Discuss the dominant schools of thought in the 19th century on the history of west Africa, giving their main positions.

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Hello! Based on your topic, it looks like you are interested in knowing how 19th Century West Africa is represented in literature. The dominant schools of thought are almost diametrically opposed to each other. Western authors (whether in non-fiction or fiction) tended to portray West Africa and/or Africa itself as the 'Dark Continent,' a veritable jungle of dubious civilization, populated by a people fierce as well as barbaric . Africans were often characterized as illiterate savages, dependent on the good graces and wisdom of western ingenuity for their survival. During the 19th Century, few African authors were on hand to fight back against this portrayal of their countrymen. 

1) Western authors

Non-fiction: Explorers Sir Richard Burton and David Livingstone.

Fiction: Joseph Conrad (Heart Of Darkness), poets such as William Wordsworth, William Blake, and Samuel Taylor Coleridge.

Authors such as Conrad have been accused of racism and his portrayals of West Africans as lazy, mentally challenged, weak-willed, child-like, and less than human have generated some controversy. Although some argue that Conrad's protagonist, Marlow, was merely relating a story, others are not so ready to give the author a pass. Read why Chinua Achebe contends that Conrad's Heart Of Darkness was racist.

David Livingstone is widely considered the first European explorer to travel Africa from West to East. He worked incessantly to further the cause of the African people. You might be interested in UCLA's documentation of Livingstone's last field diary (1871). His rich descriptions of the African landscape and the lifestyle of the people are not to be missed. Note: at the end of each page, click on the link to continue. The diary is fairly long with many images.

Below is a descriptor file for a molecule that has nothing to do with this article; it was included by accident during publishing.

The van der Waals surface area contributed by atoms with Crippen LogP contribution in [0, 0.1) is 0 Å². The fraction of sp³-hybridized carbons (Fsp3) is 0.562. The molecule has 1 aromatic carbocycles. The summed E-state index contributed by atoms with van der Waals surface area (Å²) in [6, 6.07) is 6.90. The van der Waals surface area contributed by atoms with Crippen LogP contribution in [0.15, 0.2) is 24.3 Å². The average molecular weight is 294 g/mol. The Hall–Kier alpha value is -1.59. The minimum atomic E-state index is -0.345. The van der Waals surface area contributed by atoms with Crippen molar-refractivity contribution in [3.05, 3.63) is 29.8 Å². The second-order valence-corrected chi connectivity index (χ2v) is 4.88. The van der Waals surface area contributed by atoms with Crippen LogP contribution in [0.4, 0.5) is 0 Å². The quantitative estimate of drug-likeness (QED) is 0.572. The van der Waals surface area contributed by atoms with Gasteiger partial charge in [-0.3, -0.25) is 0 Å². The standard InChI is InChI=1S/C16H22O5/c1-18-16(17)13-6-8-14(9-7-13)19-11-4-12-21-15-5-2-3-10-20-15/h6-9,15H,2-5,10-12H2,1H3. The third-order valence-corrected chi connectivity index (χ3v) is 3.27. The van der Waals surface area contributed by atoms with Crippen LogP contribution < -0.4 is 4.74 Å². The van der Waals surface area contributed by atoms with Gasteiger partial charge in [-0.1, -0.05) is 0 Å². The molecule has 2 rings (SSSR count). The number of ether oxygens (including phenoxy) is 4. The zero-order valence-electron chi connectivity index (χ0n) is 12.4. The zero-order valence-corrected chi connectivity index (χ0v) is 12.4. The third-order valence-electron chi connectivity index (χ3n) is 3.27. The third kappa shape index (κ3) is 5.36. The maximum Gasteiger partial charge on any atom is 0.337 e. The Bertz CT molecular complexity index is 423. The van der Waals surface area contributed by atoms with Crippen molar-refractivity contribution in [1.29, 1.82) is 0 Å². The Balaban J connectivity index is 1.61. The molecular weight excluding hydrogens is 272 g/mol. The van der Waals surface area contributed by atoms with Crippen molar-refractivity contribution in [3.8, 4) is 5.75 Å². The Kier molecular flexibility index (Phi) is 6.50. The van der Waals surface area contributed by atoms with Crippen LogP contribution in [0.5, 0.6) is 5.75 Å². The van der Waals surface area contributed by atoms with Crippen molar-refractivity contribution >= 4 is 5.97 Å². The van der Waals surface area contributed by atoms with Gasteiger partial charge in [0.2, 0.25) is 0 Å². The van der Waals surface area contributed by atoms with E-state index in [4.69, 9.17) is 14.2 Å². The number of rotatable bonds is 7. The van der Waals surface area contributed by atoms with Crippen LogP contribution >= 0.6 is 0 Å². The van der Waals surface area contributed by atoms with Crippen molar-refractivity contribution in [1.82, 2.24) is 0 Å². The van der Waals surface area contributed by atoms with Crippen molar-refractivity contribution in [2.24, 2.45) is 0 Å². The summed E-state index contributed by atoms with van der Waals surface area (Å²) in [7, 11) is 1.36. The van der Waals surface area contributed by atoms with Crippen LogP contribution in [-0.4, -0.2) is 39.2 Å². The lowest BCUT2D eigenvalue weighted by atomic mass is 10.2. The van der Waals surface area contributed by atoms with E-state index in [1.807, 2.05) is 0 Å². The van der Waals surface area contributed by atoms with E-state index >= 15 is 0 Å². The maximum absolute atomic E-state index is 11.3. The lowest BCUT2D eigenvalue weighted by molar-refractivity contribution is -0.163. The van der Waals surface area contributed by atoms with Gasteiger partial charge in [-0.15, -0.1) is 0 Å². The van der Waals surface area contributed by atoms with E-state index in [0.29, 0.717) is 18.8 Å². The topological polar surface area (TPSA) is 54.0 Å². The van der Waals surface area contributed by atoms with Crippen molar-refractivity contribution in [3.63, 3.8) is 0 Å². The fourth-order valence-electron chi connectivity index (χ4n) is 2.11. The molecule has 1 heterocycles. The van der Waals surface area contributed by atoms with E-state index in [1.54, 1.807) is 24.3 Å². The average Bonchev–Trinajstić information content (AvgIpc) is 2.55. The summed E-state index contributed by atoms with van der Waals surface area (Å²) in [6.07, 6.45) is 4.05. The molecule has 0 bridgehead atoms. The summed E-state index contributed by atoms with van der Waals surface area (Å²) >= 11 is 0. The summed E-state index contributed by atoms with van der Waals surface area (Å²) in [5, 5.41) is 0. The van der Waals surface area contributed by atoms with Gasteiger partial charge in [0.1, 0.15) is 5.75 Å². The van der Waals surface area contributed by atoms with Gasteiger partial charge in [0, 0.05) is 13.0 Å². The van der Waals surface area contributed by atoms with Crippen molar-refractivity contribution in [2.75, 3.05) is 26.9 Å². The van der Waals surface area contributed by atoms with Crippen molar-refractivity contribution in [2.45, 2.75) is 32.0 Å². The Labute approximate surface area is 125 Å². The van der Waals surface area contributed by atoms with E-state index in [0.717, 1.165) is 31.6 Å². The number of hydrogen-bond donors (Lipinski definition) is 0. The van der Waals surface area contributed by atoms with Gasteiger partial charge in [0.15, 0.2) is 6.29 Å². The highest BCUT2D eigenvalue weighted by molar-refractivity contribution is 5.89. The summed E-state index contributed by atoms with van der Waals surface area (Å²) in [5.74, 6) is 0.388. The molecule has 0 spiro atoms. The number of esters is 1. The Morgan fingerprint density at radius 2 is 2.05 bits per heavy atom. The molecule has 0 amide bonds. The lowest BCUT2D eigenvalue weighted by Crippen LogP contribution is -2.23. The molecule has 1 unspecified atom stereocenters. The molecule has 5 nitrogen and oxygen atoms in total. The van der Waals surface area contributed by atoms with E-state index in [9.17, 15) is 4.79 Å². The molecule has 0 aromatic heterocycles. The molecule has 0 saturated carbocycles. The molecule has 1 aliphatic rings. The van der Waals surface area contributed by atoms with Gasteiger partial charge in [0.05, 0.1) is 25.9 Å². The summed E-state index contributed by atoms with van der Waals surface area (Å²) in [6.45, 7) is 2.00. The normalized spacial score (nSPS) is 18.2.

Writers such as Mary Kingsley believed that the Hamitic hypothesis should be adjusted to account for African agency. She believed that Africans should be allowed to develop their own brand of self-determinism and that their national psyche should not be westernized without regard to African input.

2) African authors

Edward Wilmot Bryan- as a response to colonialist attitudes regarding West Africans (and Africans in general), Bryan developed Pan-Africanism, the principles of an African-based ideology which supported African collectivization. Bryan was interested in bolstering the self-determination and success of Africans. He challenged the prevailing 19th Century notion of Black Africans as backward, illiterate, and uncivilized. Using arguments from Scripture as well as science, Bryan argued for equality. His works include A Voice From Bleeding Africa (1856), A Vindication Of The African Race, Being A Brief Examination Of Arguments In Favor Of African Inferiority (1862), Africa For The Africans (1872), Christianity, Islam, and The Negro Race (1887). Bryan also wrote numerous articles which supported his arguments.

Bryan worked tirelessly for the decolonization of the African mind.

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